The Council appointed an ad hoc committee on Long Term Problems consisting of the representatives of Australia, Chile, Cuba, Czechoslovakia, Denmark, France, India, the Netherlands, the Union of South Africa and the United States. This Committee was asked to consider the functions of the Council and of FAO in relation to the long range objectives of FAO and to consider the terms of reference of a committee to study long term production problems. The Council adopted the following report which was presented by this Committee at the final meeting held on 11 November.
1. The Council took the view that FAO should play an active and continuing role at each and every stage in the production programs of the member nations, during the stages of
Drawing up the plans,
Coordinating the plans at a global level; and
Consulting other international organizations and Member Nations with a view to making available the supplies and services necessary for carrying out national production plans, and advising on any necessary adjustments.
2. It was agreed that the Council of FAO should take urgent steps to achieve the long-range objectives set forth at the Hot Springs Conference and in the three sessions of the Conference of FAO and in particular those defined by the Second Session of the following terms:
"(a) developing and organizing production, distribution and utilization of the basic foods to provide diets on a health standard for the peoples of all countries;
“(b) stabilizing agricultural prices at levels fair to producers and consumers alike”.
3. The steps primarily necessary for the achievement of these objectives are divisible into
preparation of national plans of production,
analysis and examination of these plans by reference to their feasibility and to FAO's general objectives,
measures necessary to help in the achievement of the production targets,
measures (beyond the temporary period of allocations) which may be agreed upon to facilitate the distribution and best utilization of food supplies.
4. The preparation of national production and distribution plans by Member Nations is a prerequisite to the development and organization of improved supplies. Each country should frame its own targets of production and the means of achieving them, subject to the relevant Hot Springs and FAO principles and objectives and in line with Resolution 65 of Commission II of the Third Session of the FAO Conference. Such plans should also embody indications of requirements in men, money and materials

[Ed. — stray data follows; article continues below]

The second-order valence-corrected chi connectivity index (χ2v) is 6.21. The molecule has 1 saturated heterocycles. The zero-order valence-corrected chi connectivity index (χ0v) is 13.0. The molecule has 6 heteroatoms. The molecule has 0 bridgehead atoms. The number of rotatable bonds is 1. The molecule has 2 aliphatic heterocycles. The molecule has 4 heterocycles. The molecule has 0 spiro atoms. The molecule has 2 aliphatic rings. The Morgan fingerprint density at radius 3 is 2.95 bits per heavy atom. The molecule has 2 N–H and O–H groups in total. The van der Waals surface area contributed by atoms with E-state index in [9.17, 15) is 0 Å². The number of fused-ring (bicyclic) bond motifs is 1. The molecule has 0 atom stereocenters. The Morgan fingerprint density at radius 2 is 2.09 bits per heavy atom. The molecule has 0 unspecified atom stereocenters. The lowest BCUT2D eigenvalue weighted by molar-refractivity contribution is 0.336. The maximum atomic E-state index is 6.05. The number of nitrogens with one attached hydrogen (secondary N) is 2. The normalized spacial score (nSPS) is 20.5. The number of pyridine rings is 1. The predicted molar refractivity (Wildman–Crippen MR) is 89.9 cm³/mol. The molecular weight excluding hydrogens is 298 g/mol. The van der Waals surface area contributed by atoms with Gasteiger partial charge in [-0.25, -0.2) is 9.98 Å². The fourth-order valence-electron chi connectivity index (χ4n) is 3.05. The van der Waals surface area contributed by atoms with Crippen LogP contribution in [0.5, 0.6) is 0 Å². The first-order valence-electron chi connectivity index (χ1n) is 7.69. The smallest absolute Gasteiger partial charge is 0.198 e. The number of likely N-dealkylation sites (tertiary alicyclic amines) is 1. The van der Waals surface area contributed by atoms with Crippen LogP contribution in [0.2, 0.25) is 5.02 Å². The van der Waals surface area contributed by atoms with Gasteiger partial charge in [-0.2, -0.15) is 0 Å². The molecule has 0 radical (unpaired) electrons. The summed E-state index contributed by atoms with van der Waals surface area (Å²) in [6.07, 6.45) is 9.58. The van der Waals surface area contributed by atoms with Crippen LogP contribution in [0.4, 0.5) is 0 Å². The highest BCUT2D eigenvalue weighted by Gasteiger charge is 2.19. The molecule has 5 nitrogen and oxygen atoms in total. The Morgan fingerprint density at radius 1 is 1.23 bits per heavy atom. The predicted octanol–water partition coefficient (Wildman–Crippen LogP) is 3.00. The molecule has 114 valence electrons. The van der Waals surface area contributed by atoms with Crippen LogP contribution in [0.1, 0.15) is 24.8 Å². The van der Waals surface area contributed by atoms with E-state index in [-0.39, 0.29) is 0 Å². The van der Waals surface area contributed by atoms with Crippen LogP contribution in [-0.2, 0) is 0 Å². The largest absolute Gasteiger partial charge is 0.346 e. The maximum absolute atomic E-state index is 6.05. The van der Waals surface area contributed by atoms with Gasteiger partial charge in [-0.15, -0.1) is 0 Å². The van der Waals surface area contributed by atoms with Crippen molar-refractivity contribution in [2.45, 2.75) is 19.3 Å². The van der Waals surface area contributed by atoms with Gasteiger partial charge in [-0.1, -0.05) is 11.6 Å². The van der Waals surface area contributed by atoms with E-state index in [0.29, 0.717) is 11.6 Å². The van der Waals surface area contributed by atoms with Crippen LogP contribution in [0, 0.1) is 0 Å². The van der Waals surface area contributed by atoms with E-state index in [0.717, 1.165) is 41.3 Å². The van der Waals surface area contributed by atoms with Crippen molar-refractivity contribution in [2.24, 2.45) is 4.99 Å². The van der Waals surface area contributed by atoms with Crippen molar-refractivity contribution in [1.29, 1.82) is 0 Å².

available in the country,
needed from outside the country, or
available for export.
The Council should take steps to provide assistance which may be desired by Member Nations in the preparation of such national plans. This should be one of the main and early functions of the Regional Offices as soon as they are established. The Council notes that the Secretariat has already inquired of certain Member Governments as to their progress in establishing national production and distribution plans, and recommends that such inquiries be addressed to other Member Governments, asking also what help would be most useful to them in framing such plans. The Council would then consider all such requests for help in the light of its ability to offer practical advice and assistance.
5. Having received the individual production plans of the Member countries, the Council of FAO should proceed to analyze them with the following objectives in mind:
presenting to the Annual Conference the world picture of nutrition, production and trade which emerges, and
taking further action thereafter between Conferences in the following lines:
to make recommendations for increasing agricultural production where required and looking toward adjusting supplies and requirements beyond the temporary period of allocations;
to consult with Member Nations with regard to production and foreign trade in fertilizers, farm machinery or other necessities of agricultural production;
to consult where appropriate with agricultural commodity councils and study groups, the International Bank for Reconstruction and Development, the International Monetary Fund, the International Trade Organization when formed, and any other agencies concerned with aspects of these various questions; and
to take any other action necessary within the authority of the Council on measures which might assist the coordination of national programs in food and agriculture.
6. The effective execution of these lines of work will be facilitated by the creation of a Policy Committee on Production and Distribution. Such a Committee should be formed immediately. Its terms of reference should be those set forth in No. 5 above. It should meet as often as necessary, and in any case just before each meeting of the Council. The Committee should be fully representative of all the regions of the world, as well as of surplus (exporting) and deficit (importing) interests. To this end it should be composed of the representatives of eight member nations.
In accordance with the recommendation in Paragraph 6 above the Council appointed a Policy Committee on Production and Distribution composed of eight member nations - Australia, Cuba, Egypt, France, India, the Netherlands, the United Kingdom and the United States.